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SAMJ: South African Medical Journal

On-line version ISSN 2078-5135
Print version ISSN 0256-9574

SAMJ, S. Afr. med. j. vol.104 n.9 Pretoria Sep. 2014




Rheumatic fever and rheumatic heart disease in Gauteng on the decline: Experience at Chris Hani Baragwanath Academic Hospital, Johannesburg, South Africa



A M Cilliers

MB BCh, FCPaed; Paediatric Cardiology Unit, Chris Hani Baragwanath Academic Hospital, Johannesburg, South Africa, and Faculty of Health Sciences, University of the Witwatersrand, Johannesburg





BACKGROUND: The incidence of rheumatic fever (RF) and its complications has waned over the past three to four decades throughout the Western world, but RF remains a problem in developing countries and in the indigenous populations of some well-resourced countries. A marked decline in children presenting with acute rheumatic fever (ARF) and chronic rheumatic heart disease (RHD) has been observed over the past two decades at Chris Hani Baragwanath Academic Hospital (CHBAH) in southern Gauteng Province, South Africa, which mainly serves the periurban population of Soweto.
OBJECTIVES: To analyse the observed decline in ARF and RHD, and consider the reasons for the decrease.
METHODS: Review of children with ARF and RHD captured on a computerised database of all children seen in the Paediatric Cardiology Unit at CHBAH during 1993 - 2010.
RESULTS: The records of 467 children with ARF and RHD were retrieved from the database. The majority provided addresses in Gauteng, Soweto and North West Province. The number of children documented to have ARF or RHD declined from 64 in 1993 to 3 in 2010. One-third of the patients underwent surgery, the majority mitral valve repair. Most of the patients requiring surgery had addresses in parts of Gauteng other than Soweto and other provinces, with relatively few originating from Soweto.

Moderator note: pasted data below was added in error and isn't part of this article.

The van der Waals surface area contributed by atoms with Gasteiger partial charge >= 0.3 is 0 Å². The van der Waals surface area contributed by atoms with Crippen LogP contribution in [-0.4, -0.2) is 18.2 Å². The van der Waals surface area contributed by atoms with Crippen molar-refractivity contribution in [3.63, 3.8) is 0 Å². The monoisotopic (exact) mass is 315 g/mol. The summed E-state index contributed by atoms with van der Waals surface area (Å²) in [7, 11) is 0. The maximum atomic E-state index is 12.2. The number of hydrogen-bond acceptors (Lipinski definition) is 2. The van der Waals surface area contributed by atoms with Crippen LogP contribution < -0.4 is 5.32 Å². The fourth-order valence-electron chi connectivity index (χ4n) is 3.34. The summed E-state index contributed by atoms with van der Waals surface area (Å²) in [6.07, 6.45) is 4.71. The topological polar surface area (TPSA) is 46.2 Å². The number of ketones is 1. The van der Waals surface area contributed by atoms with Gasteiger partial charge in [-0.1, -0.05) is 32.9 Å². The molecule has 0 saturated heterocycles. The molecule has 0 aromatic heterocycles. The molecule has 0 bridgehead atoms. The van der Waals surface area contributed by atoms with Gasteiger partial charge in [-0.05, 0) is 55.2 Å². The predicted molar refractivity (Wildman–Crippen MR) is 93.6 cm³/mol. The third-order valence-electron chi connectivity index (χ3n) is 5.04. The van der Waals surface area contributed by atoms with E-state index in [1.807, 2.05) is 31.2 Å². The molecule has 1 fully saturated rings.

CONCLUSION: The decline in the number of children with ARF and RHD presenting to CHBAH may be attributed to an improvement in socioeconomic conditions and better access to medical care for the referral population over the past two decades.



Acute rheumatic fever (ARF) is a delayed complication of pharyngeal infection with a rheumatogenic strain of the group A streptococcus organism, usually occurring in childhood. Devastating complications arising from chronic rheumatic heart disease (RHD) and its associated heart valve damage include severe valve regurgitation, heart failure, strokes and infective endocarditis, usually affecting both younger schoolgoing and economically active, childbearing members of society. The cardiac sequelae pose major medical and surgical challenges in economically deprived regions of the world, where ARF and RHD are most prevalent.